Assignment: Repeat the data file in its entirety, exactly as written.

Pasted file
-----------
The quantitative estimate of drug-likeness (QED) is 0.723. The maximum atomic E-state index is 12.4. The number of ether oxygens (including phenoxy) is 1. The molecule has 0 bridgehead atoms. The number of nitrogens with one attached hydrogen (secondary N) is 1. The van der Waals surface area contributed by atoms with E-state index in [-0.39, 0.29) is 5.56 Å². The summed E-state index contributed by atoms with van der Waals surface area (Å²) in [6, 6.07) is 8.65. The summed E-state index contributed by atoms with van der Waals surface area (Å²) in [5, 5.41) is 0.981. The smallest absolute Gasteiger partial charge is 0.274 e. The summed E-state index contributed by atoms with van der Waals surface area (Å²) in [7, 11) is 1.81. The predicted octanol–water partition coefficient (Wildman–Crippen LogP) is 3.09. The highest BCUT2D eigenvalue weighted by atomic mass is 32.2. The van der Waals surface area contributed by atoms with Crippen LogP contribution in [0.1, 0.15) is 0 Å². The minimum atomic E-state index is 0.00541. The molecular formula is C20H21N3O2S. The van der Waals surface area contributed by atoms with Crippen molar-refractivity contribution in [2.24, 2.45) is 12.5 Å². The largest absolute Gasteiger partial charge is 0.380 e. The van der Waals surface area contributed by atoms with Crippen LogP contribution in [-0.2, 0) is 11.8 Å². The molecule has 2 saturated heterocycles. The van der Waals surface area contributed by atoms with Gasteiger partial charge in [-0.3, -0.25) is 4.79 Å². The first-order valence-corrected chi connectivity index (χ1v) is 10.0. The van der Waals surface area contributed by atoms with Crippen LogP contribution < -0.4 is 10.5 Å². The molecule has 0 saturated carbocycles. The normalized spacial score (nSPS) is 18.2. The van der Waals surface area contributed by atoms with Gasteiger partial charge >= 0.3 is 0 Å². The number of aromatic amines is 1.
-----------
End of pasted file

The quantitative estimate of drug-likeness (QED) is 0.723. The maximum atomic E-state index is 12.4. The number of ether oxygens (including phenoxy) is 1. The molecule has 0 bridgehead atoms. The number of nitrogens with one attached hydrogen (secondary N) is 1. The van der Waals surface area contributed by atoms with E-state index in [-0.39, 0.29) is 5.56 Å². The summed E-state index contributed by atoms with van der Waals surface area (Å²) in [6, 6.07) is 8.65. The summed E-state index contributed by atoms with van der Waals surface area (Å²) in [5, 5.41) is 0.981. The smallest absolute Gasteiger partial charge is 0.274 e. The summed E-state index contributed by atoms with van der Waals surface area (Å²) in [7, 11) is 1.81. The predicted octanol–water partition coefficient (Wildman–Crippen LogP) is 3.09. The highest BCUT2D eigenvalue weighted by atomic mass is 32.2. The van der Waals surface area contributed by atoms with Crippen LogP contribution in [0.1, 0.15) is 0 Å². The minimum atomic E-state index is 0.00541. The molecular formula is C20H21N3O2S. The van der Waals surface area contributed by atoms with Crippen molar-refractivity contribution in [2.24, 2.45) is 12.5 Å². The largest absolute Gasteiger partial charge is 0.380 e. The van der Waals surface area contributed by atoms with Crippen LogP contribution in [-0.2, 0) is 11.8 Å². The molecule has 2 saturated heterocycles. The van der Waals surface area contributed by atoms with Gasteiger partial charge in [-0.3, -0.25) is 4.79 Å². The first-order valence-corrected chi connectivity index (χ1v) is 10.0. The van der Waals surface area contributed by atoms with Crippen LogP contribution < -0.4 is 10.5 Å². The molecule has 0 saturated carbocycles. The normalized spacial score (nSPS) is 18.2. The van der Waals surface area contributed by atoms with Gasteiger partial charge >= 0.3 is 0 Å². The number of aromatic amines is 1.